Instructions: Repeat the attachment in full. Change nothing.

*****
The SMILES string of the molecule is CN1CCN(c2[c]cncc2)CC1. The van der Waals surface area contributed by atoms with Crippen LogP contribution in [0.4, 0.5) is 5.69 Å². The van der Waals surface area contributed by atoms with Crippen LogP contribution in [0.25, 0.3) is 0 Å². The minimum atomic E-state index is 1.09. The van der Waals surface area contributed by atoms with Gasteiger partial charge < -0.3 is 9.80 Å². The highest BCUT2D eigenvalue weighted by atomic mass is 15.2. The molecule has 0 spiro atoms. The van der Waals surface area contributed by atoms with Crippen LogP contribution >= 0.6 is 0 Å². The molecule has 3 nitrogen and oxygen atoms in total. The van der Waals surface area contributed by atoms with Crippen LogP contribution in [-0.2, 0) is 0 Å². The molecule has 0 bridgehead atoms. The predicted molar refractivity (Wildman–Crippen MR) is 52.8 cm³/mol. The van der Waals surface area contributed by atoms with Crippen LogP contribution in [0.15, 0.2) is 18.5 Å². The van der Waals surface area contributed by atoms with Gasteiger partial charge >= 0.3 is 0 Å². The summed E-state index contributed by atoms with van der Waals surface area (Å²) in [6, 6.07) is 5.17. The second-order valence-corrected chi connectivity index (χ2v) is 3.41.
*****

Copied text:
The SMILES string of the molecule is CN1CCN(c2[c]cncc2)CC1. The van der Waals surface area contributed by atoms with Crippen LogP contribution in [0.4, 0.5) is 5.69 Å². The van der Waals surface area contributed by atoms with Crippen LogP contribution in [0.25, 0.3) is 0 Å². The minimum atomic E-state index is 1.09. The van der Waals surface area contributed by atoms with Gasteiger partial charge < -0.3 is 9.80 Å². The highest BCUT2D eigenvalue weighted by atomic mass is 15.2. The molecule has 0 spiro atoms. The van der Waals surface area contributed by atoms with Crippen LogP contribution >= 0.6 is 0 Å². The molecule has 3 nitrogen and oxygen atoms in total. The van der Waals surface area contributed by atoms with Crippen LogP contribution in [-0.2, 0) is 0 Å². The molecule has 0 bridgehead atoms. The predicted molar refractivity (Wildman–Crippen MR) is 52.8 cm³/mol. The van der Waals surface area contributed by atoms with Crippen LogP contribution in [0.15, 0.2) is 18.5 Å². The van der Waals surface area contributed by atoms with Gasteiger partial charge >= 0.3 is 0 Å². The summed E-state index contributed by atoms with van der Waals surface area (Å²) in [6, 6.07) is 5.17. The second-order valence-corrected chi connectivity index (χ2v) is 3.41.